When it comes to credible sources of information, peer reviewed articles set the standard. That’s because the peer review process is designed to make credibility a priority. This video explains the concept of peer review and how it applies to research and what we understand about the world. It teaches:
Why credible, trustworthy information is essential
Why articles published in peer reviewed journals are more trustworthy
How the peer review process works
How “peers” evaluate articles and ensure integrityWhat makes peer reviewed articles different from other sources
If you've worked on a team at work or at school, you've seen how projects can evolve into chaos. Our goal with this video (recommended by Common Craft members) is to outline the basics of how projects are managed by professionals. Using their techniques, almost any project, at school or work, can be more efficient and effective.
This video follows the story of a team who works together to build a prototype for an upcoming meeting at work. Thanks to a project manager, they are able to align their work efficiently and complete the project with limited time, budget and resources. It teaches:
Why project management matters in getting things done
How project managers help plan and align the team’s work
Why project scope (time, budget and resources) matters
How project managers work with stakeholders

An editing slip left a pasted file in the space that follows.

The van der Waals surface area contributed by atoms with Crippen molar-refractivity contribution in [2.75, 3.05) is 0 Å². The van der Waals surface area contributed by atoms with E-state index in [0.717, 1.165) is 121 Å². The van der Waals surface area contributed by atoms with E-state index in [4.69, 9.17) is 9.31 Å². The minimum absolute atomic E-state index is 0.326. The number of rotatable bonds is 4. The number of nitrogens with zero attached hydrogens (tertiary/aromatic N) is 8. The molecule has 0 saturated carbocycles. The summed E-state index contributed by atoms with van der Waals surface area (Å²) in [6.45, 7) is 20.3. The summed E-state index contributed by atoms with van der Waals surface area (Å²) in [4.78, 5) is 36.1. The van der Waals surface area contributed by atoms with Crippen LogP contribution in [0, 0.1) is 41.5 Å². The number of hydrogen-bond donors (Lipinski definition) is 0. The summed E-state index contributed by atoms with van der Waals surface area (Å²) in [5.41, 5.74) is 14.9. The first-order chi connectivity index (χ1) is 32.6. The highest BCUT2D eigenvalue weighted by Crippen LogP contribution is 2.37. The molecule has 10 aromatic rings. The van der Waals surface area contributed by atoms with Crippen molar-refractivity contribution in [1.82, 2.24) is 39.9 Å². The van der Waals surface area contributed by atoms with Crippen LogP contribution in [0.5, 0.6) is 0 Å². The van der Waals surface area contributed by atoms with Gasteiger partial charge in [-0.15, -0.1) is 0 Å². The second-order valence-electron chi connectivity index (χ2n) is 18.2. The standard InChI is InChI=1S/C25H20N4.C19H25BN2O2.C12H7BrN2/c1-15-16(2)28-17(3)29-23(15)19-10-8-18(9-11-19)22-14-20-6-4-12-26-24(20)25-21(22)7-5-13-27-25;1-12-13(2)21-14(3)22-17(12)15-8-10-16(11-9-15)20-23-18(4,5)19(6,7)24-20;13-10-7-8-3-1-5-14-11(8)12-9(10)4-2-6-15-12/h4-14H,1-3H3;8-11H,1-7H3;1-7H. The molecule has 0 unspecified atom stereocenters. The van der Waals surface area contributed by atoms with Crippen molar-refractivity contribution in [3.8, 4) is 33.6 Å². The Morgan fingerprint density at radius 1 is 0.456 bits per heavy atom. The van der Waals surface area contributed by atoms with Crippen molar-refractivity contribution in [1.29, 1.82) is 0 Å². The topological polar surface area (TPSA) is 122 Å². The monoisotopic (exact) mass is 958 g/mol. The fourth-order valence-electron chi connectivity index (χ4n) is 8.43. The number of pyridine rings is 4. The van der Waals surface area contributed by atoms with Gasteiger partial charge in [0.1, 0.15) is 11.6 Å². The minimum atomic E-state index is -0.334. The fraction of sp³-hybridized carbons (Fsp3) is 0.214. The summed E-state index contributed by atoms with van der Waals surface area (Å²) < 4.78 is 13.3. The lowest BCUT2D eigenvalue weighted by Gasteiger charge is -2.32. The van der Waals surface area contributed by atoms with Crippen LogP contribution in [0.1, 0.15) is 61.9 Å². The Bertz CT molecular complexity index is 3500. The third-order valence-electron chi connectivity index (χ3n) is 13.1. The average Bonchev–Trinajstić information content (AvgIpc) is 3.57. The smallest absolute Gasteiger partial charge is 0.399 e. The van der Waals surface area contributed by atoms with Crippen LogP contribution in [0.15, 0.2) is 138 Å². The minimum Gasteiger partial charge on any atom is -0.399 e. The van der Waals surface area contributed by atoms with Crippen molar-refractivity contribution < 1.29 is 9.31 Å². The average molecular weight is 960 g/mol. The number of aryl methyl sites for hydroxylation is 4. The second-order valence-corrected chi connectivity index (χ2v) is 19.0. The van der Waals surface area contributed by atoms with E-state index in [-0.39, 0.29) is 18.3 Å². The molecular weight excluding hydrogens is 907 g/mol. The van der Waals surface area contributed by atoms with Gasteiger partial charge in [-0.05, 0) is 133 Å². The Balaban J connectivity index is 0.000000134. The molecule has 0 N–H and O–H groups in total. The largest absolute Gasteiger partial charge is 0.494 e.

How the basics of project management can be applied to other types of projects.
When it comes to research, search engines are not enough.
Waiting just out of their sight is a world of valuable resources called the Hidden or Deep Web and understanding it makes research more effective. This video is perfect for schools or libraries who need better ways to teach research.
What it Teaches:
This video is designed to highlight the major differences between the normal web sites we see in search results and the databases, services and websites that are found in the Hidden or Deep Web. It teaches:
How deep web resources are different than public websites and search results
Why deep web resources don’t appear in search results
Why deep web resources often require special permissions or payment
Where to find free access to the deep web
How the deep web is used in research and everyday situations
It's back-to-school time and we just published a video that's perfect for helping students navigate the wild world of media. It's all about understanding and detecting bias.
Here are the highlights:
Learn how to make ExplainerGIFs like the one above with our FREE GUIDE.
What it Teaches:
Building on the example of sports fans, this video illustrates how bias is a common and sometimes productive part of how we communicate. It also shows how bias can cause problems when it’s hidden or not detected. This video teaches:
Why bias is a common and expected part of communicating
Our big focus this fall is getting the Explainer Academy ready for prime time. For the first time, we'll show you every step we take in making a Common Craft video from scripts to storyboards and production.
In fact, we recently filmed a whole video shoot to document how the videos come together.